B. Features of a banking union 4. The single rulebook of core minimum standards underpins the single market. A Eurozone banking union goes further and would ideally rest on three pillars specific to the single currency: centralised supervision led by the ECB within the Eurozone; a single Eurozone deposit guarantee scheme with a common fiscal backstop; and a common Eurozone resolution fiscal back-stop and authority (perhaps based around the ESM). To be most effective the banking union should include all deposit takers within the Eurozone. 5. Each of these pillars is complementary. In countries with national currencies, the responsibilities involved in each of these pillars, along with the lender of last resort function, is exercised at the national level. Ideally, the Eurozone, through banking union, would move to a similar exercise of responsibilities at the Euro level. 6. It is recognised that it is unlikely that such a move – a complete lining up all of the relevant responsibilities – could happen quickly and that therefore a more sequenced approach towards the eventual objective will probably be necessary. However, it is important to note that the status quo is unsustainable. As recent event have shown, Eurozone members are now, in effect, ultimately responsible for each other's financial systems due to the risks that they pose to the single currency. Likewise, redenomination risk – a risk not faced in national currency systems – has huge and particular implications for the financial systems of euro countries. 7. It is, therefore, necessary to proceed quickly with a move to centralised ECB supervision as the first, essential, building block of the Eurozone banking union. The mutualised backstop (via the ESM recapitalization facility already agreed) and centralised lender of last resort arrangements coupled to national supervision are an unstable arrangement Over time and subject to necessary transition arrangements, a Eurozone banking union would best be underpinned by a single Eurozone deposit insurance scheme. 8. The banking union will need more than technocratic institutions. Strong mechanisms for democratic and political accountability will also be required along with appeals procedures. C. Design of ECB supervision 9. The ECB is the appropriate organisation to assume supervision of Eurozone banks given the synergies between monetary policy and prudential supervision and the specific Treaty base (Article 127(6)) which provides for the ECB to conduct prudential supervisory tasks. The ECB has its own explicit status in the Treaty with the capacity to take wide ranging discretionary decisions. It has market credibility and expertise. Designed correctly, a Eurozone banking union should strengthen the ECB’s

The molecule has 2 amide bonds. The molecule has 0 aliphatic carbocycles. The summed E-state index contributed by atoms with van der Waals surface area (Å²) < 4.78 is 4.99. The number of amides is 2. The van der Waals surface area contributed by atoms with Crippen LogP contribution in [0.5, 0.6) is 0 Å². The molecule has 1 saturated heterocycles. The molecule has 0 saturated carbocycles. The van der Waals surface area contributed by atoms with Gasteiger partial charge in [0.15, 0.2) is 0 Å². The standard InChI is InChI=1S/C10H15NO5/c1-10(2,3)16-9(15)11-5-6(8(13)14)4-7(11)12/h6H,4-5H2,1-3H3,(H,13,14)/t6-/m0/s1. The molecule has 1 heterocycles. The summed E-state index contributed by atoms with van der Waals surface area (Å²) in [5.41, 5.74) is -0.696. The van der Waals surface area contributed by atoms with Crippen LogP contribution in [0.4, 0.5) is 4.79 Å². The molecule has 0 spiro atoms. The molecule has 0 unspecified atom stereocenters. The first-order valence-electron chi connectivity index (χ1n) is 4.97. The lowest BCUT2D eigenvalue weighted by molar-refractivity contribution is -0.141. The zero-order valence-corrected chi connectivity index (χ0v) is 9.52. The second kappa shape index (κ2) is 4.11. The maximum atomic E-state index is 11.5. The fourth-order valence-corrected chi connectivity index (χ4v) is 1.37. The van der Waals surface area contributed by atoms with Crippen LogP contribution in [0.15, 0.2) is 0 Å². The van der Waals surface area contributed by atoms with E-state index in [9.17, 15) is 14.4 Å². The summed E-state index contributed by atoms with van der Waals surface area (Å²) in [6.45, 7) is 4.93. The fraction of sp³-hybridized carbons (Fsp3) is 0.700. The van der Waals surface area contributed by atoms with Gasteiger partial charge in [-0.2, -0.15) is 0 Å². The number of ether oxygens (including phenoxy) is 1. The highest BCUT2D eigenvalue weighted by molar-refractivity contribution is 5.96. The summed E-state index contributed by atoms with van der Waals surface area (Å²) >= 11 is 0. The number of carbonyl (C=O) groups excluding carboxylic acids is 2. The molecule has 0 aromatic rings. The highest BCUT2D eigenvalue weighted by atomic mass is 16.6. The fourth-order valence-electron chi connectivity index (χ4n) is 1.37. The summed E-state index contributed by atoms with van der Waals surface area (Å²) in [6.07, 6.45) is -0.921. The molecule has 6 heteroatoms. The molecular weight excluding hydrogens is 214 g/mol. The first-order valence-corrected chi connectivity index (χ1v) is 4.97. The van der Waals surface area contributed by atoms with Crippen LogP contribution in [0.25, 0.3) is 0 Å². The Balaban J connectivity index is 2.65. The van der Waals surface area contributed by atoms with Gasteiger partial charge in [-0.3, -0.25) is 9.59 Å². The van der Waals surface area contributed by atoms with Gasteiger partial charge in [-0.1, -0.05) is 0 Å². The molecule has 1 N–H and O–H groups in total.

independence, not least as the ECB will gain a much greater insight into the counterparty risks to which it is exposed through monetary policy operations. 10. The ECB will need strong, integrated powers over all Eurozone banks and the ability to exercise wide macroprudential and microprudential discretion. Wide ranging flexibility will be key, as it is very unlikely that intrusive supervision of complex, global institutions will be effective if the ability to act is constrained by highly detailed and prescriptive rules (for example Pillar 2 decisions require considerable discretionary judgement and are not amenable to heavily codified or legalistic rules). The assumption of these powers will need to be accompanied by a programme of development of supervisory capability and a sharp increase in centralised supervisory resources drawing on the practices and experiences of the best aspects of the EU’s diverse supervisory culture. D. Scope of supervision 11. The scope of supervision should apply to all Eurozone banks, as should in time the scope of a mutualised fiscal backstop and deposit insurance scheme. 12. Furthermore, seeking to limit the banking union merely to the largest banks, or cross border banks could lead to gaming behaviour and other distortions. There is also ample precedent to suggest that it is not only the largest banks that may cause systemic instability. The examples of the Spanish Cajas and German Landesbanks illustrate the fact that small and medium-sized banks may in aggregate pose significant risks to Euro area financial stability, and medium sized institutions may do so individually in times of stress. 13. Coverage should be comprehensive for reasons also of equity and coherence. It would seem odd to apply macroprudential powers (e.g. with respect to mortgage lending) to a sub-category of institutions which may not form the majority of the macroprudential risk that needs to be addressed. And applying ECB supervision to only a subset of banks (e.g. global SIFIs) could mean that many Member States in the Eurozone have banks that are not subject to ECB supervision, blunting the impact of the Eurozone banking union and fragmenting the deployment of macro-prudential tools. 14. The principles of subsidiarity and proportionality can be built into the model for supervision and the approach to transition to the new arrangements. E. Delivery of supervision by the ECB 15. There are three broad models that might be used to provide for ECB supervision: • A fully centralised model under which the ECB sets up offices in all Eurozone Member States and staff in national supervisory authorities are then transferred to the ECB, becoming its employees. • A devolved model in which power and responsibility are devolved from the ECB to national supervisory authorities, with weak provisions for call-back should certain standards not be met. • A delegated model under which the ECB has ultimate control of supervision for all banks with a number of centralised functions but with certain tasks delegated